South Korea is utilizing the metaverse to strengthen its economic connections with Vietnam

Gyeongbuk Province in South Korea is utilizing the metaverse to strengthen its economic connections with Vietnam, while a sophisticated phishing scheme resulted in the theft of 14 Bored Ape Yacht Club non-fungible tokens.

The province of Gyeongbuk in South Korea has announced that it intends to make use of Web3 technology in order to strengthen its ties to the economy of Vietnam. According to Governor Lee Cheol-woo, the objective of the metaverse project is to strengthen ties between South Korea and the rest of the world by encouraging greater economic, cultural, commercial, and interpersonal exchanges.

This was stated as the project’s goal at a recent meeting. The government of the province had previously announced that it intended to make an investment of $13.8 million in order to establish itself as a centre for metaverse innovation with the goal of bolstering the economy of the surrounding area. In recent years, South Korea has invested a total of 186.7 million dollars into the development of an all-encompassing metaverse platform that they refer to as the Expanded Virtual World. This platform’s objective is to foster economic expansion and social cohesion across the nation by making available a range of virtual experiences. Some examples of these experiences include online education, virtual tourism, and virtual reality gaming.

A security researcher by the name of Serpent recently published a report on a scam in which social engineering tactics were used to steal 14 nonfungible tokens (NFTs) belonging to Bored Ape Yacht Club (BAYC). The theft took place over the course of one month. According to Serpent, the victim was first targeted when someone posing as a casting director for a film about NFT titled “The Return of Time” contacted them. This was the first time the victim was aware that they were being monitored.

The scammer created a fake website, made fake pitches, used fake legal contracts, and used other strategies (including Twitter Spaces) to establish credibility and make a bid on the NFTs while using the identity of a casting director for Forte Pictures, which is a legitimate business that had nothing to do with the scam. The victim’s funds were taken after they “signed the contract” on the bogus NFT platform after following the link to that platform.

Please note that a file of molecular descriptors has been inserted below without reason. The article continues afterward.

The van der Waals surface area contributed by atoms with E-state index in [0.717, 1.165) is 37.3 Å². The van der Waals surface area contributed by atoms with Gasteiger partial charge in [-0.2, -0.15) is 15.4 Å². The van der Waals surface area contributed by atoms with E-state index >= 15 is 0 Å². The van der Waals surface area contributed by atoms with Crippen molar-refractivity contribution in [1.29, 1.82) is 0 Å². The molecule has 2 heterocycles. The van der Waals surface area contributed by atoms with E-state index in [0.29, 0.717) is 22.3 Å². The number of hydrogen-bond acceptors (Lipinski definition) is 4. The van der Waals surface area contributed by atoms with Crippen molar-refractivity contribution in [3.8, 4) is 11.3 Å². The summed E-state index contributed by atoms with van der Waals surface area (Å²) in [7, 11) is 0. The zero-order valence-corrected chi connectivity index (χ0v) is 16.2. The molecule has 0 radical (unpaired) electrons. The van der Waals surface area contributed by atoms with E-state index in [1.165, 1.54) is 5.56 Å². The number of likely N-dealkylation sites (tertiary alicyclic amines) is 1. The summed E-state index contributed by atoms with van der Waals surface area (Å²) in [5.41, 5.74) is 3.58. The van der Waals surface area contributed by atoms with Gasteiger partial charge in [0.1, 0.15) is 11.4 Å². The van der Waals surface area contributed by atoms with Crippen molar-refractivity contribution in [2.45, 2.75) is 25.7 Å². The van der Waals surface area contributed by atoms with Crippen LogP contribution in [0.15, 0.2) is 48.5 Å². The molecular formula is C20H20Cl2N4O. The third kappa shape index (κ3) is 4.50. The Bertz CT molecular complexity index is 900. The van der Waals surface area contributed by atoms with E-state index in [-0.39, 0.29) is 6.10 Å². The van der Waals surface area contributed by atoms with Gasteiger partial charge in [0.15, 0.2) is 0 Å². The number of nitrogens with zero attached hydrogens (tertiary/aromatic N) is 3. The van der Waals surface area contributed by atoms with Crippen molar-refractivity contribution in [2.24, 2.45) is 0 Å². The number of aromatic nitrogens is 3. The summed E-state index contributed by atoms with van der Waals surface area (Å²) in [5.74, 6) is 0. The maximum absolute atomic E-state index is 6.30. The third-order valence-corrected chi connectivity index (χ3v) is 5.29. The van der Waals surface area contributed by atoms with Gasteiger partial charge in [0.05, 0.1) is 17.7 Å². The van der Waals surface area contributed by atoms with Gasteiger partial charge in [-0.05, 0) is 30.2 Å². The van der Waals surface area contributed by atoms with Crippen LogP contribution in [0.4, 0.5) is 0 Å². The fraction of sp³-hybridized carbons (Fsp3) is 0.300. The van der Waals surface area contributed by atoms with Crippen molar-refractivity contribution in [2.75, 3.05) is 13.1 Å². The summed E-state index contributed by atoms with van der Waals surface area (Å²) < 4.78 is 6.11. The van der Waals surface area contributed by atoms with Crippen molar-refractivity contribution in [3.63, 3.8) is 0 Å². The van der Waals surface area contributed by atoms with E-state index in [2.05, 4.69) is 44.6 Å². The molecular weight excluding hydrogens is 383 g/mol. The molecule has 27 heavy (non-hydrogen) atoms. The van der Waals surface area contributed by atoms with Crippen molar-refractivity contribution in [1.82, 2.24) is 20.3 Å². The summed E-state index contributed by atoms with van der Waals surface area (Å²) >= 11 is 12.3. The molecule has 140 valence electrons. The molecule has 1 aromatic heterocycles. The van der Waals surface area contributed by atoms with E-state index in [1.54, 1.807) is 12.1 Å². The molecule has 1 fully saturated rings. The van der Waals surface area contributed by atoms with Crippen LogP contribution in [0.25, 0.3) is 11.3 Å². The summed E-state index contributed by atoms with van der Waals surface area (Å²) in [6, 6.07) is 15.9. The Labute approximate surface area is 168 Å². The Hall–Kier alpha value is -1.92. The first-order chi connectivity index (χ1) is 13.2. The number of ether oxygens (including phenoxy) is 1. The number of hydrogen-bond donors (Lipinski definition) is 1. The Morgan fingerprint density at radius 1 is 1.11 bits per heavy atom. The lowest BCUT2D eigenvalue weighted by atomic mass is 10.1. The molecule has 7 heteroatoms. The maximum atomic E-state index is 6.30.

According to Serpent, the fraudulent website misled the victim into believing that in order to obtain the license, they needed to sign a gas-less Seaport signature. However, in reality, the website would generate a private bundle listing of all of the victim’s BAYCs and send it to the scammer in exchange for a few cents worth of ETH.

The final phase of the scammer’s private sale involved the final step of using the match orders feature on the wallet that was funded by the Secret Network to accept the highest WETH bids on each NFT before converting them to DAI. The victim found out that their BAYCs had been stolen when they attempted to withdraw them from their wallet and discovered that the funds had been moved. Because the scammer probably used comparable schemes to defraud other people, Serpent issued a warning to the community that they should exercise caution when interacting with questionable websites, legal contracts, and other types of social engineering.

The analyst went on to encourage people who had fallen victim to similar cons to report the incident to the authorities and any other relevant parties, such as the NFT platform or the company that had been involved in the scam, in order to prevent similar incidents in the future.

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